4. Feather the Gas Pedal

You would waste a lot of fuel if you keep a heavy foot on the accelerator. Unless you drive an old car and you have to floor the gas pedal to get a response, it’s best to keep a light foot on the accelerator. Here are some ways that you can save gasoline:

gas pedal

  • Use the ball of the foot, not your heel. Some people press on the accelerator using the heavy part of the foot, like the heel. To properly feather the gas pedal, you need to use the lighter part of your foot, like the ball or the sole.
  • Feed, don’t floor. There are times that you need to floor the gas pedal, especially if you’re moving out of a sharp curve. The trick is to keep very light pressure on the gas pedal, just enough to feed a steady amount of fuel to the engine. Only push the pedal to the metal when you need it.
  • Keep the fuel flow constant. When you feather the accelerator pedal, keep the throw steady to feed just the right amount of fuel to the engine. If you have problems balancing the weight of your foot to the pedal, it helps to keep a halved tennis ball right under the accelerator pedal lever. The ball will prevent you from throwing the accelerator too far or too hard, and waste precious gasoline.

5. Try Alternative Fuels

If you run a diesel-powered SUV or truck
, you may want to look into biodiesel. Biodiesel is a natural diesel substitute made from vegetable oil, animal fats, and even ordinary used cooking oil. It only takes a minor and inexpensive conversion to allow your engine to use biodiesel, and some older diesel-powered engines can use biodiesel without a converter. Biodiesel is also cheaper by the gallon compared to conventional diesel fuel.


Some fuel additives are available on the market that enhances and enriches gasoline, and makes it more efficient for use in gas-powered engines. Make sure that the additive is recommended by your car manufacturer, and it does not come with exaggerated claims of fuel efficiency. In the long run, a 5% actual improvement in fuel efficiency from a good-quality additive is better than a 50% claim by an additive that will only corrode your fuel lines.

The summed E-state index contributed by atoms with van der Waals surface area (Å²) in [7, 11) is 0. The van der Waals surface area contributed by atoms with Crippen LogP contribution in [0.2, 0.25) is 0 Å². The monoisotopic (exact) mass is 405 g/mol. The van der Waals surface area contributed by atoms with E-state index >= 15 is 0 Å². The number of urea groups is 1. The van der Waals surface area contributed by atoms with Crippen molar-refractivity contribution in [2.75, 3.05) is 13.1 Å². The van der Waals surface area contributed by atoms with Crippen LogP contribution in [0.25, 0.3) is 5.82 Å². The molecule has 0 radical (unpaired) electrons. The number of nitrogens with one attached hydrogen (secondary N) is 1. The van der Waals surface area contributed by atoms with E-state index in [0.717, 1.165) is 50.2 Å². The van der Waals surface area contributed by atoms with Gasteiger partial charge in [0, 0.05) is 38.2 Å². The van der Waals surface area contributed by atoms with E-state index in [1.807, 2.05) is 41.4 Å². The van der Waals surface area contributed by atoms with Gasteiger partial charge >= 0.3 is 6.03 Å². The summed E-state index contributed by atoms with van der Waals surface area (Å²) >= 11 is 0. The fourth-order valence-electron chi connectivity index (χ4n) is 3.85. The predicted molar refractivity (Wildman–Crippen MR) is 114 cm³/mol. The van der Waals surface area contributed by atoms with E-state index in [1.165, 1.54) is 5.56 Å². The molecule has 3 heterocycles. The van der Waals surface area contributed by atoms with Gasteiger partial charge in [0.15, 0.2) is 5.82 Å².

Oil and fuel prices show no signs of returning to normal anytime soon. Every bit that you can do to save on fuel costs count. You may think little of the pennies and nickels you save by practicing fuel-efficient driving, but you may save just enough to skip a few trips to the gas pump every month. The little things that you do to save fuel all adds up not only for your wallet, but for future generations and the planet Earth as well.

Saving fuel is something you need to do for your vehicle and the environment, but sometimes, the one that needs saving is your battery. One way to do this is by jump starting the vehicle. Here’s how to jump start a car properly.

4 Comments so far

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  3. car-man on September 3rd, 2009

    I agree with everything but 1. waiting to refuel at empty. Don’t do this! When you get below a half tank you start picking up dirt and crud in the bottom of your tank. That clogs fuel filters, average cost around 15 bucks. Which puts strain on your fuel pump, which in turn could cause it to go down, looking at a couple of hundred bucks plus labor if you cant drop the tank yourself. And not to mention the potential to clog injectors and cause your car to miss. With that said, it seems so much cheaper, and easier just to keep it above a half tank. Not to mention the loss of time it would save you not being stuck on the side of the road when any of these happen or you run out of gas!

  4. Oliver on November 3rd, 2009

    Good article, it sure is important to pay attention to the amount of fuel you’re using.

    Tip Number 2 sounds plausible to me, but I heard, that it’s dangerous to turn off your engine while driving, because the brakes wont work as good as when the engine is running, because there is some mechanism that puts more force on your brakes.

    Another Tip, which is not mentioned, is to look far ahead while driving, and dont accalerate towards a red traffic light for example.
    Accelerating uses the most fuel, I think. So try and avoid breaking, because you have to accelerate afterwards…